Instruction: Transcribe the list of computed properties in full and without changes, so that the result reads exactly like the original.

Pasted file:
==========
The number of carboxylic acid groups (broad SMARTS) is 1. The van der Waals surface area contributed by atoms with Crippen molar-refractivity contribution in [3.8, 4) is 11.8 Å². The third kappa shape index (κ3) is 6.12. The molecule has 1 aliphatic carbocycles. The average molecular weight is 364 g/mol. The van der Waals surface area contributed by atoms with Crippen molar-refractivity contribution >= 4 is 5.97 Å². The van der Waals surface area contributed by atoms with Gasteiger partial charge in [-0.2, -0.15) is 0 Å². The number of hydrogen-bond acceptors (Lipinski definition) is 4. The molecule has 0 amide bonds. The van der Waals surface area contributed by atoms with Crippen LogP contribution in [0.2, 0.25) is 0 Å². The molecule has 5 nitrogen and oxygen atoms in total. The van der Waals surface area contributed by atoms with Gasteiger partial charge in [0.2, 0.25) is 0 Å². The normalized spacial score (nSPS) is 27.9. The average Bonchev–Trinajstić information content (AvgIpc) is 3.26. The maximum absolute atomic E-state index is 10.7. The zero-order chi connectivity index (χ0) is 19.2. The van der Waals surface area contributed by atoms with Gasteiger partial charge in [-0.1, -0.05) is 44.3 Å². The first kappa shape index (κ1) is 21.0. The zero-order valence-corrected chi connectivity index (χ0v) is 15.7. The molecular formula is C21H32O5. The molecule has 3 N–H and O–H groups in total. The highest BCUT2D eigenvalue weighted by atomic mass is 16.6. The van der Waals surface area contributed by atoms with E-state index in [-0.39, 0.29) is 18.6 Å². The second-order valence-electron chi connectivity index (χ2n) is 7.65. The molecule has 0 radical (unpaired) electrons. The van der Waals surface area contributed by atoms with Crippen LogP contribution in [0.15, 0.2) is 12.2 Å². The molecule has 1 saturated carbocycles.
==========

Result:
The number of carboxylic acid groups (broad SMARTS) is 1. The van der Waals surface area contributed by atoms with Crippen molar-refractivity contribution in [3.8, 4) is 11.8 Å². The third kappa shape index (κ3) is 6.12. The molecule has 1 aliphatic carbocycles. The average molecular weight is 364 g/mol. The van der Waals surface area contributed by atoms with Crippen molar-refractivity contribution >= 4 is 5.97 Å². The van der Waals surface area contributed by atoms with Gasteiger partial charge in [-0.2, -0.15) is 0 Å². The number of hydrogen-bond acceptors (Lipinski definition) is 4. The molecule has 0 amide bonds. The van der Waals surface area contributed by atoms with Crippen LogP contribution in [0.2, 0.25) is 0 Å². The molecule has 5 nitrogen and oxygen atoms in total. The van der Waals surface area contributed by atoms with Gasteiger partial charge in [0.2, 0.25) is 0 Å². The normalized spacial score (nSPS) is 27.9. The average Bonchev–Trinajstić information content (AvgIpc) is 3.26. The maximum absolute atomic E-state index is 10.7. The zero-order chi connectivity index (χ0) is 19.2. The van der Waals surface area contributed by atoms with Gasteiger partial charge in [-0.1, -0.05) is 44.3 Å². The first kappa shape index (κ1) is 21.0. The zero-order valence-corrected chi connectivity index (χ0v) is 15.7. The molecular formula is C21H32O5. The molecule has 3 N–H and O–H groups in total. The highest BCUT2D eigenvalue weighted by atomic mass is 16.6. The van der Waals surface area contributed by atoms with E-state index in [-0.39, 0.29) is 18.6 Å². The second-order valence-electron chi connectivity index (χ2n) is 7.65. The molecule has 0 radical (unpaired) electrons. The van der Waals surface area contributed by atoms with Crippen LogP contribution in [0.15, 0.2) is 12.2 Å². The molecule has 1 saturated carbocycles.